by Marilyn Odneal, Horticulture Adviser
One way to tell whether or not you are a “seasoned” gardener is when you bend down to weed, you wonder if you can get back up. If that is the case, consider using raised beds for your garden. How high you raise them is up to you. You can construct a flat seating area around the perimeter of the bed – something like an old fashioned sand box – so you can sit on the side to garden. Whether you are seated or standing, raised beds make gardening easier for everyone. Here are some types to consider.
Simple raised beds: A simple raised bed is usually from four to eight feet long by four feet wide, raised at least one foot high or higher. It is easy to reach two feet into the middle of a four foot width, so don’t make the beds any wider than that. Find a site for your bed with at least six to eight hours of sunlight each day that is near a source of water – raised beds tend to dry out more quickly than a traditional garden. Beds can be made of treated lumber, plastic, cinder blocks, or steel. Several manufactured types can be purchased from garden supply stores or catalogs or you can construct them yourself. One advantage of raised beds is that they can be more densely planted than conventional gardens with spaces between rows. Raised beds warm up earlier in the spring so seeds will germinate earlier than if planted in the ground. You can construct a cover for your raised bed that you can open and close using plastic to protect plants from cold temperature in spring and fall or using spun bond fabric to protect plants from damaging insects. Just remember that pollination needs to occur, so the plants cannot be covered with fabric throughout the season, just when pests are targeting the plants. You might even consider using bird netting or screen to keep birds and other critters out of the bed.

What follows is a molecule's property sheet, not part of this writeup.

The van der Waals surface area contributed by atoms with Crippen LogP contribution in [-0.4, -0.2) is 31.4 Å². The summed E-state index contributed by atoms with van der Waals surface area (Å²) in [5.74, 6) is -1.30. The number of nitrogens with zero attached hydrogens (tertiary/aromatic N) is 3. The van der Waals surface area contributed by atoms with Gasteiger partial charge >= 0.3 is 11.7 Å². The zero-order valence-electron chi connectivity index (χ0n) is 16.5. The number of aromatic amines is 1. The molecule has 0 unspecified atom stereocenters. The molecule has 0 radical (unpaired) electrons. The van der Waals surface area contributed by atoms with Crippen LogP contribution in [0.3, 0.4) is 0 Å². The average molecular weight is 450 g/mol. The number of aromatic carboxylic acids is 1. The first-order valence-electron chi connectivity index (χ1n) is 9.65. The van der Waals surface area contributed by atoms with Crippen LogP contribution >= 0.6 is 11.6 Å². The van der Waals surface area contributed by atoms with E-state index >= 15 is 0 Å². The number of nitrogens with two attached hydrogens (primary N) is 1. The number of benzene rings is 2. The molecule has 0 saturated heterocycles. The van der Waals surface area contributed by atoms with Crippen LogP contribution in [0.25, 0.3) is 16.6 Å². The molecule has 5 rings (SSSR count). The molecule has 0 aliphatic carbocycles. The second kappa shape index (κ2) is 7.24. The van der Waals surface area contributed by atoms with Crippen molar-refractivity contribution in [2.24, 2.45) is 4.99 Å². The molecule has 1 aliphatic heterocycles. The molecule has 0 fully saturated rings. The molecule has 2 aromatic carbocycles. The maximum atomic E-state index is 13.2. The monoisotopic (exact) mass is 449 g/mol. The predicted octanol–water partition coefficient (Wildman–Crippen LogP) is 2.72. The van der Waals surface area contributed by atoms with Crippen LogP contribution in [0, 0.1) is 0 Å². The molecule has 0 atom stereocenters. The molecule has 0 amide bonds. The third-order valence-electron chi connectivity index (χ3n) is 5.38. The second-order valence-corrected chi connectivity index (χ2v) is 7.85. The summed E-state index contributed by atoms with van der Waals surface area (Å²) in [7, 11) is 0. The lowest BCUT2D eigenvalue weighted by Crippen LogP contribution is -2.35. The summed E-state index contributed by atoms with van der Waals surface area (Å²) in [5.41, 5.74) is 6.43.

Lasagna gardens: A variation of the simple raised bed is a lasagna garden. The lasagna technique is based on the “hugel” (the German word for hill or mound) where layers of organic matter are spread in a layer on the ground to break down into growing media.
Starting with wetted newspaper or cardboard to cover the soil or grass, Patricia Lanza, author of the book on lasagna gardening, advises adding alternate layers of two to three inches of sphagnum peat moss with four to six inches of organic matter like shredded leaves, grass clippings, compost, shredded garden debris (no noxious weeds or material with weed seeds), sawdust, straw or animal manures. When the layered raised bed is 18-24 inches high, the lasagna is ready to break down to great growing media. You can construct lasagna gardens in the fall and winter and be ready to plant in spring.
And there are even more types of raised beds to talk about! In the next column we will cover square foot gardens and gardening in bags – great options for older gardeners. So don’t worry about getting older – after all – old gardeners never die, they just spade away.
For suggestions, comments or questions on this column, contact Marilyn Odneal via email at MarilynOdneal@missouristate.edu; write to Missouri State Fruit Experiment Station, 9740 Red Spring Road, Mountain Grove, Mo. 65711; or call (417) 547-7500. Visit our Web site at http://mtngrv.missouristate.edu.
HINGE TOP PLANT BED – This covered raised bed photo was taken at a friend’s garden in Albuquerque, New Mexico. The hinged cover is convenient and can be changed from clear plastic in spring to serve as a mini-greenhouse, spun bound fabric to protect from the hot sun or insects, or bird net to protect from birds, cats and dogs.